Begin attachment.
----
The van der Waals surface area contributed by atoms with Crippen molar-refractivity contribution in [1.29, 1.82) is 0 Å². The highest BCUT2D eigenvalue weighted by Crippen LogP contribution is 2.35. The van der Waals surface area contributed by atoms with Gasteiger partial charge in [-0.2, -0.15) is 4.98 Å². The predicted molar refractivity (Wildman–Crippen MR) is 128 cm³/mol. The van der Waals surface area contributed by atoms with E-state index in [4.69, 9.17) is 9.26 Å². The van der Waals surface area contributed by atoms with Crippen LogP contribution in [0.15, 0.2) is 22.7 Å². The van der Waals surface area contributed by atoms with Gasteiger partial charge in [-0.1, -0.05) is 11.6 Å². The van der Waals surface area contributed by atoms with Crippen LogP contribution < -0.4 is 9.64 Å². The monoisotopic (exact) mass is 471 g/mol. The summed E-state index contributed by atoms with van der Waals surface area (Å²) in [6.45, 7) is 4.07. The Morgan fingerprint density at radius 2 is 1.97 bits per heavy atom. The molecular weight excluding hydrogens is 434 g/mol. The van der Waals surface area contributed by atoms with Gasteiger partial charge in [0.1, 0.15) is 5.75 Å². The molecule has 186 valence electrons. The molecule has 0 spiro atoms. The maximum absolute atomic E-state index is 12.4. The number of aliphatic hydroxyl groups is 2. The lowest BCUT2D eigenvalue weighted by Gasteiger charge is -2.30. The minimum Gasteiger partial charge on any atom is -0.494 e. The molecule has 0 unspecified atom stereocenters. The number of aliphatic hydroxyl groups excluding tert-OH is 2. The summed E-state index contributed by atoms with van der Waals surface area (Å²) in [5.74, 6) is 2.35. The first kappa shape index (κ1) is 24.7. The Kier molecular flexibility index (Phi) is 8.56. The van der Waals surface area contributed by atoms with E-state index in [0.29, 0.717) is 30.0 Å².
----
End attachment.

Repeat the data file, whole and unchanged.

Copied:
The van der Waals surface area contributed by atoms with Crippen molar-refractivity contribution in [1.29, 1.82) is 0 Å². The highest BCUT2D eigenvalue weighted by Crippen LogP contribution is 2.35. The van der Waals surface area contributed by atoms with Gasteiger partial charge in [-0.2, -0.15) is 4.98 Å². The predicted molar refractivity (Wildman–Crippen MR) is 128 cm³/mol. The van der Waals surface area contributed by atoms with E-state index in [4.69, 9.17) is 9.26 Å². The van der Waals surface area contributed by atoms with Crippen LogP contribution in [0.15, 0.2) is 22.7 Å². The van der Waals surface area contributed by atoms with Gasteiger partial charge in [-0.1, -0.05) is 11.6 Å². The van der Waals surface area contributed by atoms with Crippen LogP contribution < -0.4 is 9.64 Å². The monoisotopic (exact) mass is 471 g/mol. The summed E-state index contributed by atoms with van der Waals surface area (Å²) in [6.45, 7) is 4.07. The Morgan fingerprint density at radius 2 is 1.97 bits per heavy atom. The molecular weight excluding hydrogens is 434 g/mol. The van der Waals surface area contributed by atoms with Gasteiger partial charge in [0.1, 0.15) is 5.75 Å². The molecule has 186 valence electrons. The molecule has 0 spiro atoms. The maximum absolute atomic E-state index is 12.4. The number of aliphatic hydroxyl groups is 2. The lowest BCUT2D eigenvalue weighted by Gasteiger charge is -2.30. The minimum Gasteiger partial charge on any atom is -0.494 e. The molecule has 0 unspecified atom stereocenters. The number of aliphatic hydroxyl groups excluding tert-OH is 2. The summed E-state index contributed by atoms with van der Waals surface area (Å²) in [5.74, 6) is 2.35. The first kappa shape index (κ1) is 24.7. The Kier molecular flexibility index (Phi) is 8.56. The van der Waals surface area contributed by atoms with E-state index in [0.29, 0.717) is 30.0 Å².